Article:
Evaluating Your Professional Options for Care
Millions of people throughout the world now have a better quality of life because of dental implants. Dental implants are the only tooth replacement option that preserves bone and doesn't compromise the health of adjacent teeth — and they can potentially last a lifetime. Implants are today's preferred choice for restoring your natural smile with replacements that look, feel and function like natural teeth.
In Part One of our series we discussed the problems that follow tooth loss — the loss of alveolar (tooth-supporting) bone, changes to the face and jaws — and the subsequent impact on personal and social well-being. Maintaining alveolar bone is necessary for proper tooth replacement with dental implants, which are state of the art dentistry. We also considered other tooth replacement alternatives and why implants, long term, are the most cost effective.
In Part Two, we'll discuss the most suitable dental health professionals for both placing implants and fabricating the teeth that attach to them. We'll also give advice on where to go — and why, as well as when and how to make these important choices.
|Figure 1: An experienced team understands what each member needs from the others and works in harmony to achieve health, proper function and a beautiful result.
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Choosing the Right Dental Team for Successful Implant Treatment
What are the advantages of a team approach? Think of it this way: an experienced dental team is like a well-rehearsed and experienced orchestra — though each individual knows his particular instrument well, when they all play together in harmony with the other members of the orchestra, the end result is beautiful music [Figure 1].
Implants are normally placed by dental surgical specialists (periodontists and oral surgeons) and in some cases general dentists who have undertaken special training in implantology and surgery. Implant placement requires planning and involves collaborative efforts between the surgeon (dental specialist), restorative dentist (general dentist or prosthodontist) and dental laboratory technician who is responsible for building the crowns on successfully integrated implants.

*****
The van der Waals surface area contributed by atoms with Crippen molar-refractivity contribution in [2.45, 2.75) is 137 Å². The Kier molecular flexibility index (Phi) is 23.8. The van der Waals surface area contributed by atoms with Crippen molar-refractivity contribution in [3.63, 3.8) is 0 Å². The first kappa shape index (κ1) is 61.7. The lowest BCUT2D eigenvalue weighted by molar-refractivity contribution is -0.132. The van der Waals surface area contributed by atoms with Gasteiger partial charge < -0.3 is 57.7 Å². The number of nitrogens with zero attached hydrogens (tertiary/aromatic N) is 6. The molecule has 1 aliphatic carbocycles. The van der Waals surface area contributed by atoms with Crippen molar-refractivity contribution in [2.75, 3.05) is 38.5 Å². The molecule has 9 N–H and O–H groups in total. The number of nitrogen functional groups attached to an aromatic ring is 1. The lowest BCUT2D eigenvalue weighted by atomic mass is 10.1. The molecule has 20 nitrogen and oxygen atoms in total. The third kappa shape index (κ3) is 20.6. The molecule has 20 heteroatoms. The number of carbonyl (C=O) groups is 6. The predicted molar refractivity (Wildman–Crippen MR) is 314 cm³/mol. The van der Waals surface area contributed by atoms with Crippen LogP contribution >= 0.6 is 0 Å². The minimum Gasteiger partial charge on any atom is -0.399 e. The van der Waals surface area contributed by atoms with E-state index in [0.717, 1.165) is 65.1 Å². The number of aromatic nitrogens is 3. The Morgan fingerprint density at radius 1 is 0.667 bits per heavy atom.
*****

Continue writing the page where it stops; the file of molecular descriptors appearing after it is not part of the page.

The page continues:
Most often your general dentist is the place to start. Some general dentists will have more knowledge than others in the field of implant dentistry depending on their individual interest, knowledge and expertise. The responsibility lays with the general dentist in communicating his/her expertise and comfort level and referring you to specialists so that together you can make confident decisions.
|Figure 2: CAT scan technology provides dentistry with images that allow for proper implant placement and safety.|
|Photo courtesy of Materialise Dental Inc.|
The following is a general sequence of steps necessary in planning dental implant treatment so that your dental team has all the facts they need for your situation. This includes an assessment of your medical status and general health — to determine your fitness for surgery — and an examination of your overall dental health, including;
- The site where the potential implant or implants are to be placed;
- Study models (molds) of your teeth to assess your bite;
- Photographs, especially if there is an aesthetic concern;
- Special radiographs (x-rays) to assess bone quantity and quality [Figure 2];
- Fabrication of surgical guides or templates to ensure accurate surgical implant placement.
This will provide answers to two critical questions necessary for successful implant treatment: Is there enough bone; and is it in the right place to allow tooth replacement with an implant?